Rule #3: Presentation does matter, but no-fancy tools needed! In my opinion, what really differentiate between the day-to-day food you serve your family for lunch and special occasion food is presentation! People "eat" first with their eyes. I've been to multiple restaurants where the food is just OK but presentation is OMG and these places get raving reviews and huge crowds in.
And one doesn't need to be a professional or have multiple fancy cooking or carving tools to "upgrade" their dishes. With my shopaholism I did buy too many of kitchen helpers and gadgets and most of them are getting rust and taking space in my kitchen now. With a bit of imagination some rather basic things can help you to reinvent your dishes again and again. Take a look at the pictures to the right - all of the dishes were prepared using the same cheap bundt form I bought in Lidl ages ago.
The same can be said about other kitchen gadgets. For example, after being hooked on "Great British Bake Off" I invested in a "proper" standing mixer. Wrong move! It's bulky, it's heavy, it's a huge headache and adds time to every recipe I make! My 6 EUR handheld mixer bought in a German discount store 8 years ago is still my best friend for most of my cooking. My standing mixer is only useful for some of the yeast dough recipes, but these were handled by my bread machine dough function in a much quieter and no less efficient way before too!
Rule #4: Traditions and experience are good, but, living in Internet era and with variety of books published, do look for the inspiration and ideas elsewhere too! I recall my grandmother had a fat big notepad filled with multiple recipes she collected over the years. And twenty five years ago I started mine too with some recipes taken out of this book. Years passed and now I rarely get this book out of the shelf, because really good recipes I know by heart now and most of the new ones are either in the books I collected over the years or saved on my computer in my favorites. When you have an entire planet's imagination and recipe collection at the length of your fingertips with the Internet connection, it really helps! Some would say that the printed recipe books are also dying, but I disagree - there are still advantages of the book over the Internet recipes:
- the book content is verified and more reliable than Internet
- you can make some notes on the fields of the book for the next time in case the recipe requires some improvements
- it's more difficult to "loose" a book than the digital content
I have many recipes books and will be sharing my reviews on those with you. But my favorites so far are by Jenni Fleetwood, I tried multiple recipes from her and they were always great. Besides she has a perfect narration mode - concise yet clear and detailed with perfect step by step illustrations. My favorite of hers so far are stuffed baby squids and spiced bean soup! Also, her books usually have hundreds of recipes and they are quite special, unlike some books with 10 recipes altogether and of the fried eggs with bacon sophistication level.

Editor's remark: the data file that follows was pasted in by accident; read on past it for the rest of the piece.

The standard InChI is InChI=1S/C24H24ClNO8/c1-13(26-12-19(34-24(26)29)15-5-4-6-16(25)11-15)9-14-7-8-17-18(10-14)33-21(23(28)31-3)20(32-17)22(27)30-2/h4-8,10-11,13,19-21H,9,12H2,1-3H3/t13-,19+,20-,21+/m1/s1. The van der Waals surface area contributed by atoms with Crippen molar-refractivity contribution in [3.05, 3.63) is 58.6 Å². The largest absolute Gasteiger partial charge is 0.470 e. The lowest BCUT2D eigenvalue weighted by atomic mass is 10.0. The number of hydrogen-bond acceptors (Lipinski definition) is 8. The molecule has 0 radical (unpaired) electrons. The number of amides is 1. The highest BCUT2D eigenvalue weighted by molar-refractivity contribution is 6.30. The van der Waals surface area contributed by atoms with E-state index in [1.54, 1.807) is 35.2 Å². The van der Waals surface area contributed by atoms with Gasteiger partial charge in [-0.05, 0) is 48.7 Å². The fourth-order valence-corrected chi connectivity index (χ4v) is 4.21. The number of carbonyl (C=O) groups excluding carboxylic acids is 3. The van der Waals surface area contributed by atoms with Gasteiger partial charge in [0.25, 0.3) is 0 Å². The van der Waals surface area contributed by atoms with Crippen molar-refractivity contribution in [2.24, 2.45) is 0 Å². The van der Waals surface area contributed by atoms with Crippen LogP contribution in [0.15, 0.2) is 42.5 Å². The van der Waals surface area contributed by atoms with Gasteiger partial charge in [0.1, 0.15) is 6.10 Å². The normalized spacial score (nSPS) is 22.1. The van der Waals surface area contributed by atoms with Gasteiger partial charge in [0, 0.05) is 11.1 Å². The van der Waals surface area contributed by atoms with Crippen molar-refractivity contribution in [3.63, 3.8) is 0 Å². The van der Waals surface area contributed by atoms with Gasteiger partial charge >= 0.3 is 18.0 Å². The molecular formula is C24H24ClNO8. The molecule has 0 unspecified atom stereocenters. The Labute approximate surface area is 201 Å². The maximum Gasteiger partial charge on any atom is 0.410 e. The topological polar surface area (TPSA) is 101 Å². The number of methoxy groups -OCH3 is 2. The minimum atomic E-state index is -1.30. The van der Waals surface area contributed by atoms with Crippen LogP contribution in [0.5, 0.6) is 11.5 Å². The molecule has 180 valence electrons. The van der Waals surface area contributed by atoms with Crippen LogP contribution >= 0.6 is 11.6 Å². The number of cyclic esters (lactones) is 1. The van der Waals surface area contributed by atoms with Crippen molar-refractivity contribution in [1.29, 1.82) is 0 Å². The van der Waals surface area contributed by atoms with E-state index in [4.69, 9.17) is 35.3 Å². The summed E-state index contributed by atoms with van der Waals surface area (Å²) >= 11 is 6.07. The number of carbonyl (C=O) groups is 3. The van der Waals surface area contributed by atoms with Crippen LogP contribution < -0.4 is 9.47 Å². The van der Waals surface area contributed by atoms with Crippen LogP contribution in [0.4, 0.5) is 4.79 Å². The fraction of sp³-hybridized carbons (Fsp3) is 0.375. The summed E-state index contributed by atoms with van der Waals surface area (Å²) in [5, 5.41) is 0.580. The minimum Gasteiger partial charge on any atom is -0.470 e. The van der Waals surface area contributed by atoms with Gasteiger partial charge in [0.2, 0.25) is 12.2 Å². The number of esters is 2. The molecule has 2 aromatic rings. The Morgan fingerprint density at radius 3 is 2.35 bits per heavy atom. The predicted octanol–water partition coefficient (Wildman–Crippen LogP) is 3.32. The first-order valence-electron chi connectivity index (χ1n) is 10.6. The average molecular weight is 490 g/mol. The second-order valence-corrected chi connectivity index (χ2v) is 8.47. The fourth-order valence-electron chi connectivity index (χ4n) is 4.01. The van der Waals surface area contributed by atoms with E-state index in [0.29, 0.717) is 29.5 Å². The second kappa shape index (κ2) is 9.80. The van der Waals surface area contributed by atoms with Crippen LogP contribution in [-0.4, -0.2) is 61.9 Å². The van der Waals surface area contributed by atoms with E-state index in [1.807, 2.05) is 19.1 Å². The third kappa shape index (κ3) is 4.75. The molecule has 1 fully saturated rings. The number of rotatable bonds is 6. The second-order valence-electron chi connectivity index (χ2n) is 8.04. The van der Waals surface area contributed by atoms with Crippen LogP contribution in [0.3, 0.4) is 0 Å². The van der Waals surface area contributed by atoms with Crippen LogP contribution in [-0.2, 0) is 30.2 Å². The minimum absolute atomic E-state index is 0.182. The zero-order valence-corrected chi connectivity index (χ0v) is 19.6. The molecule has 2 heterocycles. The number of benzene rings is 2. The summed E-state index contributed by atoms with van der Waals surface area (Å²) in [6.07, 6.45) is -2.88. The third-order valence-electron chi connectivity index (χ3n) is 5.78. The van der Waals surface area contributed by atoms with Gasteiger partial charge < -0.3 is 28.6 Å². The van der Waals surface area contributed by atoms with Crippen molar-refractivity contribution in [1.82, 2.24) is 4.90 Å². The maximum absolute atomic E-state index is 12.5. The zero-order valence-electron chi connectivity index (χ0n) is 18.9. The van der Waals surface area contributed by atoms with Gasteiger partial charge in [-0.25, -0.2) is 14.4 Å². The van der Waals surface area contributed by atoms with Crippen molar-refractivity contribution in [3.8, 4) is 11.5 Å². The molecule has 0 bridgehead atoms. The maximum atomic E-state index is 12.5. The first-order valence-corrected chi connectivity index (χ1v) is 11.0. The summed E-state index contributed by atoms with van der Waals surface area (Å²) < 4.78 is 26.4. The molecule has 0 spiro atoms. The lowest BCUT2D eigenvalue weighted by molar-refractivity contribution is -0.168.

Rule #5: For me, it's all about the fusion! It always amuses me when my international friends having a dinner in the restaurant, which serves the cuisine of their origin, end the meal with something like "Oh, sorry, it's not really authentic, it tastes completely different to how I remember it". Well, even though there is some validity to such comments, I do think that each region's cuisine was greatly impacted by the availability of certain ingredients in the country, and it's availability rather than taste that sometimes shaped the dish. But in the era of globalization when one can procure almost every possible cooking ingredient why limit yourself? The taste that what should matter not authenticity! For example, in my country up until 90s few had an opportunity to buy brown sugar or heard of galangal, while today I do believe that for many of our dishes adding those is a must! Alternatively, many Asian and African dishes contain coconut milk but isn't it because cow milk was not common in some of these areas? And, as per my taste, some of these dishes are much more delicious with the double cream than coconut milk ;)
And, finally, one must be really careful when serving authentic food, if it's too different from the one your guests are used to. I found out that some nationalities or people are more willing to experiment but some are more likely to stick to familiar and safe supermarket chips option. I had cases when some dishes remained completely untouched, only because some of the ingredients sounded "scary" to my guests. Not everyone is keen on the liver and the likes, some doesn't know that there are mushrooms beyond shiitake and porcini, and some can't stand the thought of jellied meat though never tried one and so on! So, fusion cuisine is the compromise for all!
Anyway, this is now a very looong post! I will have to continue with actual recipes suggestion for the New Year next time...